5 ways PR pros can use social media sentiment
Social media metrics don’t always tell you the full story.
Too often, they lack context, telling you the “what” but not the “why” or “how.”
However, one metric that stands out from the rest is “sentiment.” Social media sentiment—a feeling, emotion, attitude or opinion conveyed in a brand mention—is a measurement that can add context to other metrics.
It’s important to get as much context as possible around online mentions. PR pros should know how big the conversations about their brands or clients are, but you also should know how people are talking about you.
Is it glowing praise? Bashing rants? Utter indifference?
Each sentiment category brings your brand social media mentions that mean very different things. A glowing mention is a reputation management win—but a rant may be a customer service issue and indifference probably isn’t high on any team’s radar.
Some social media management tools offer algorithms or filters to make it easy to gauge online sentiment. These sentiment analysis features measure and report the tone of your social mentions. Most tools group different sentiments or feelings into three categories: positive, negative or neutral.
Measuring sentiment with social media listening tools goes beyond seeing context in your weekly reports. Most brand managers lust after big jumps in social media buzz, but it’s a different story if those mentions are negative.
Here’s how PR and marketing pros can conduct sentiment analysis to tell the difference:
1. Prioritize your social media engagement.
When checking your social media profiles, handle the most important mentions first.
Though social media managers hope there are no fires to put out, be prepared to deal with any that exist in a timely manner. Respond to unhappy customers as quickly as possible, too.
Wouldn’t it be great if you could see all negative mentions first so you can placate unhappy customers before they become angrier? Surely that’s more important than thanking people for including you in their #FF. Luckily, there’s a way to respond to negative interactions quickly.
In many tools, you can filter your new social media mentions by sentiment. Filter out the lower priority items and focus on things that must be dealt with immediately.
This will come in handy when you’re on the lookout for a PR or social media crisis, assisting unhappy customers or responding to negative feedback from third parties.
2. Measure your brand’s reputation.
Collect data and look at sentiment trends and patterns over a period of time to get a better picture of your brand’s reputation.
Reports on social media sentiment can help you see how positively or negatively your organization is perceived on social media, based on the tone of mentions.
Look for changes in average sentiment to signal shifts in perception. Watch for different trends and patterns in sentiment, as well as how it correlates to other social media metrics.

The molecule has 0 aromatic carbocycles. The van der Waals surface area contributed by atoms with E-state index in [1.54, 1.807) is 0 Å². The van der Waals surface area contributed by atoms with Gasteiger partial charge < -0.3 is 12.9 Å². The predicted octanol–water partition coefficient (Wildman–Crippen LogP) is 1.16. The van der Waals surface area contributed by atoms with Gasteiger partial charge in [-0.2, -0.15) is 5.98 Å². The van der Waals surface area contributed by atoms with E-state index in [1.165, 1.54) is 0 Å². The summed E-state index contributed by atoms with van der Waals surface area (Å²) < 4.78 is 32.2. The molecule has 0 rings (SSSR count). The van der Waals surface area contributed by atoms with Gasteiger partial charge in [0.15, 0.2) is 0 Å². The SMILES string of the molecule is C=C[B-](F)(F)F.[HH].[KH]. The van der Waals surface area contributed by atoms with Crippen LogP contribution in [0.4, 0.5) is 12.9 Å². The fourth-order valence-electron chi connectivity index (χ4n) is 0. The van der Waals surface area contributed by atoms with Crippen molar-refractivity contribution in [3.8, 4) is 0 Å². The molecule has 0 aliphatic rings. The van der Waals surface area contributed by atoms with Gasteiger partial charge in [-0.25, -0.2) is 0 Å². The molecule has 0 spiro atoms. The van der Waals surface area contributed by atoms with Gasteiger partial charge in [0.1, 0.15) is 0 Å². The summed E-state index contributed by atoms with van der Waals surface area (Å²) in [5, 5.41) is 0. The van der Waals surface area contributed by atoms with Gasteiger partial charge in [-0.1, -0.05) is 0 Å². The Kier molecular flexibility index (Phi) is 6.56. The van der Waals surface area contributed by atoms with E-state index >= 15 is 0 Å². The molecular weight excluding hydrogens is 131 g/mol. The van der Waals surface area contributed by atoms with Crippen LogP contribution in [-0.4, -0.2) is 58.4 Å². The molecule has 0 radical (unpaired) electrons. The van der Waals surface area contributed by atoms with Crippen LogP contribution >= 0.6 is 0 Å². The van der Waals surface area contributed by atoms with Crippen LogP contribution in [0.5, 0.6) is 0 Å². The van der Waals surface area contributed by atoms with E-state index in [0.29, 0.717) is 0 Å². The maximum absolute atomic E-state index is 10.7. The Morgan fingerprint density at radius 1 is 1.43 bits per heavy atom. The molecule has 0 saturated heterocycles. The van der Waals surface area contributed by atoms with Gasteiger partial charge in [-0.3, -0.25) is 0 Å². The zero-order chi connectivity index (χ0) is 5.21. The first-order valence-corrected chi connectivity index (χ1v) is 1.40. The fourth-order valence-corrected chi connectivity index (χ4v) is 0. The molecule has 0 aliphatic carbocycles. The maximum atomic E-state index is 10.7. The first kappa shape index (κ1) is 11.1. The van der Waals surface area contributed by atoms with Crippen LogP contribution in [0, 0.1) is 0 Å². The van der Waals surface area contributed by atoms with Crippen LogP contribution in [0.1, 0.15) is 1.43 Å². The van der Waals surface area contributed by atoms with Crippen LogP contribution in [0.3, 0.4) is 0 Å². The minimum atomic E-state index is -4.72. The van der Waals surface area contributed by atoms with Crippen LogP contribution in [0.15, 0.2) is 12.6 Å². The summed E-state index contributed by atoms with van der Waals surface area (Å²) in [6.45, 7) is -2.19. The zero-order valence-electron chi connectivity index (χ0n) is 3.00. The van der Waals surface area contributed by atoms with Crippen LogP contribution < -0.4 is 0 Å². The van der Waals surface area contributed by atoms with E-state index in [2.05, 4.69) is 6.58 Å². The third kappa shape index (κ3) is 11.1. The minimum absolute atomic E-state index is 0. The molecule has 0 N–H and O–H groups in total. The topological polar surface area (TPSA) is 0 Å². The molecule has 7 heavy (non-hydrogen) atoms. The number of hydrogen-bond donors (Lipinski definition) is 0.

Another way to use sentiment reporting is to see the response to certain campaigns, launches or events. You can then tie that information to the big picture, adding context to your social media mentions.
For example, you might attribute a jump in negative sentiment to your website going down a few days ago, or you can check the aggregate data a week after a new product launch to see how it’s being received.
3. Assist with potential crises.
You hope your brand never experiences a social media crisis, but must be prepared to deal with one anyway. Use sentiment analysis to heed off or deal with a social media crisis.
Working with your company’s PR or corporate communications team can make it easy to spot a sticky situation before it turns into a full-blown crisis. If a crisis does hit, being able to measure and filter things by sentiment makes it easier to manage communications and get things sailing smoothly again.
4. Perform competitive research.
Creating alerts to monitor your competitors enables you to measure sentiment for them the same way you would measure it for your own brand’s mentions.
Use sentiment analysis to measure and report how your competitors are talked about on social media. Keep an eye out for positive mentions to look for inspiration, and negative mentions for community-building or lead-generation opportunities.
Just like with your own brand, you can also monitor how certain campaigns, announcements and events impact your competitor’s reputation.
Even when the conversation is not about you, you can jump in when the time is right. For example, turn a competitor’s detractor into your next customer:
5. Add context to share of voice.
Share of voice is another great way to benchmark your brand against competitors, but once again, those metrics don’t always give you the full picture.
Let’s say you start celebrating because you have the majority share of voice for your industry, but then you find out most of the conversation is actually negative.
Still feel like celebrating?
You don’t want the majority share of voice if most of the talk is negative. So, when you look at share of voice during your social media competitive analysis, also look at sentiment over time:
You’ll be able to report on how the market views your brand in comparison to your competitors and in response to different campaigns and events.
Sentiment analysis makes it easier to view the context around a social media mention. Other metrics may tell you what people are talking about, but sentiment shows you the gist of what they’re saying.
How do you use sentiment in your social media listening?